The 1996 F1 Season
After a super successful and record-breaking season with Benetton in 1995, Schumacher moved over to the Ferraris for the 1996 season. Media and fans were curious about the move, as Benetton was still a world-beater while Ferrari was way off in terms of performance.
The apprehension notwithstanding, Schumacher’s early run with Ferrari was in stark contrast to the beginning of the 1994 or the 1995 season. Before the teams reached Spain, Schumacher already had three retirements, but thankfully, three podium finishes too. A win was still elusive, and Schumacher had a tough job, with Damon Hill and Jacques Villeneuve, both with the Williams, being extremely competitive.
Besides, the Ferrari package was nowhere close to the Williams or even the Benettons. Jean Alesi in the Benetton had an equal number of podium finishes as Schumacher by the time they reached Spain. Barring the two Williams at the top of the points table, there was nothing much differentiating the other teams.
But then again, Michael Schumacher was supposed to be the differentiator. Could he win in Spain?
Let’s find out.
The 1996 Spanish GP Qualifying
Much like most of the season, the Spanish Grand Prix qualifying belonged to the Williams with the other cars also participating. Only Schumacher could go anywhere closer and even took provisional pole. But the pace of the Williams was too much for the Ferrari to tackle. Michael did an excellent job with his final timing being just under a second off Damon Hill’s pole time. That said, the rest of the cars were more than a second and a half off Hill’s pace. As usual, Schumacher produced something out of the ordinary to take P3.
Most of the qualifying was a Williams affair with Damon Hill and Jacques Villeneuve trading quick laps. Damon Hill eventually took pole about 0.4 seconds ahead of Villeneuve. The Williams’ pace, as well as reliability, had ensured them a couple of 1-2 finishes already, so Michael had a huge task of not only fighting his main title rival, Damon Hill, but also his teammate Jacques Villeneuve.
As most had expected, the Spanish GP was wet, but nobody knew for how long or how much. It witnessed one of the heaviest downpours even before the race started. The conditions were ideal for levelling the competition and therefore allowing the better driver to rule. Schumacher did not disappoint.
Michael’s race started with a bit of a hiccup as he almost stalled the car. However, once he got in control, the track appeared his from the beginning. Within the first lap, Michael gained three places and then started the onslaught on the front runners.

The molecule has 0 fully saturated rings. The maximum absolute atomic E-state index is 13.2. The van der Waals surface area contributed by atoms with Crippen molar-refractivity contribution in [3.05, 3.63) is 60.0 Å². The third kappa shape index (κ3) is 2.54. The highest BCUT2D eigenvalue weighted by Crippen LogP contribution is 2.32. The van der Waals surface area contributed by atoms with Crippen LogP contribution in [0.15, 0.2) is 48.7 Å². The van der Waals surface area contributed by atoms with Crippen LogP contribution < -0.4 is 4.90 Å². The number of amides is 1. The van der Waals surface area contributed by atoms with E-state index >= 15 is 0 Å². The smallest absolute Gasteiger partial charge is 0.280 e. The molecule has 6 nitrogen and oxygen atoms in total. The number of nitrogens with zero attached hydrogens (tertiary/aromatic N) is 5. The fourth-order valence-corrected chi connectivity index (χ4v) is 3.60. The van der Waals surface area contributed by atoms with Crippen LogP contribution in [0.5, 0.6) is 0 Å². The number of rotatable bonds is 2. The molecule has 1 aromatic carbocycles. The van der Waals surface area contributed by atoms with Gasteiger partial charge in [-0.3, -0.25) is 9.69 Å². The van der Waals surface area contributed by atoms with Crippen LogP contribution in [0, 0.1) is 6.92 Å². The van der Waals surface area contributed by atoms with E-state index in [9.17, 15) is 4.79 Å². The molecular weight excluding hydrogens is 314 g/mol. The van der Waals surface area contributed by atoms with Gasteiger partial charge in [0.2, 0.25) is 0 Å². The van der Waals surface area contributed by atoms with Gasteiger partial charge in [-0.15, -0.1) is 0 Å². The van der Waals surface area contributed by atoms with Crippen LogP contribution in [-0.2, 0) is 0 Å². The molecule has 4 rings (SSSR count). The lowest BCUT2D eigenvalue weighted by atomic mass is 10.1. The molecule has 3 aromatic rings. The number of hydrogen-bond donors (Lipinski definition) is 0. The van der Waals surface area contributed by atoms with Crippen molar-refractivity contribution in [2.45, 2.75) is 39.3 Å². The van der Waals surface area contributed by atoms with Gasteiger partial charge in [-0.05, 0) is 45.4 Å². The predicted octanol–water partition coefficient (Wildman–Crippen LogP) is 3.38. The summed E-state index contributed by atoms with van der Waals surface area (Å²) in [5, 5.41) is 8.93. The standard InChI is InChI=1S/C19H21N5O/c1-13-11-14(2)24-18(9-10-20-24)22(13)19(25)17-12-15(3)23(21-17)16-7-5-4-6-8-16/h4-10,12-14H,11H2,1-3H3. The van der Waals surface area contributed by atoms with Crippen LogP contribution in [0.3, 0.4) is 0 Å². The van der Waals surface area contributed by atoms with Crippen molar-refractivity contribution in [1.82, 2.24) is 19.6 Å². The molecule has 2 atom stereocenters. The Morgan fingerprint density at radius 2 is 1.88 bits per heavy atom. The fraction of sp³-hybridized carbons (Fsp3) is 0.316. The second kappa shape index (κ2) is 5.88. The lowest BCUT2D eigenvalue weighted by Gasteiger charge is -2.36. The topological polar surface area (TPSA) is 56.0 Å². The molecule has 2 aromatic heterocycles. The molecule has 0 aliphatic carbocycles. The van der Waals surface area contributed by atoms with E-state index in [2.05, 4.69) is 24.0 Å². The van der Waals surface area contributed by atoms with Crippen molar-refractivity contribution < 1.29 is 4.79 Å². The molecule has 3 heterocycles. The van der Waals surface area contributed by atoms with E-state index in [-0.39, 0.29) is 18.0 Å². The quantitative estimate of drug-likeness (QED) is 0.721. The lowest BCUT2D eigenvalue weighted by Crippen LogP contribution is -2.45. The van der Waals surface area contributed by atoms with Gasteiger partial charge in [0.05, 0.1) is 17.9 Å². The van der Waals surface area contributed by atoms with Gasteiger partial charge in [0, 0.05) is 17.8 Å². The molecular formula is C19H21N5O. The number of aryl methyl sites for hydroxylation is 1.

Take a look at the race summary:
Schumacher went ahead of Jean Alesi in second place and Jacques Villeneuve in first, by the eleventh lap of the race. Any hopes of the race being a tight contest was soon dispelled by Michael pulling away from Jacques Villeneuve. Initially, Michael was pulling away at the pace of two seconds per lap, but then, he continued to set faster lap times. His best lap times were four seconds faster than the second-fastest car on the track.
Once Schumacher was out of sight, it was amply clear to the rest of the track that it was a race between them and not with Michael. Michael was so well ahead that he could complete his three pitstops and not once lose his lead. The interesting part was that the Ferrari went in for three stops as against the rival teams’ two and one-stop strategy. Despite the extra pitstop, Michael was unstoppable or rather uncatchable (a new word for Schumacher).
Michael was almost a minute ahead of the rest of the pack and had lapped all the cars up to the fourth place. Closer to the last few laps, Schumacher started to ease his pace and still finished forty-five seconds clear of Jean Alesi in second place. Jacques took third place three seconds behind Alesi.
Michael, the rainmaster, reigned in the rain!
Schumacher and Senna’s Rain Mastery Comparison
After the Spanish GP, a lot of comparisons between Senna and Schumacher came up for their absolute control on rain-soaked tracks. Take a look at the 1984 Monaco GP on a similarly wet track (as the 1996 Spanish GP) witnessing Senna domination.
At some point in the race, Senna was catching up with Prost, the race leader, at the rate of 15 seconds per lap. This race earned Senna the title of Magic Senna.
Because of Senna’s performance in the 1984 Monaco GP and Schumacher’s in the 1996 Spanish GP, the comparisons were obvious.
Too bad we never got a chance to see both the masters take the track at the same time in wet conditions!
Back to the Pits
While Michael Schumacher was back to his winning ways with the 1996 Spanish GP, it was just the first win for Ferrari in the 1996 season.
Want to know the story of Michael Schumacher's twenty-first win? Click here to find out:
© 2020 S K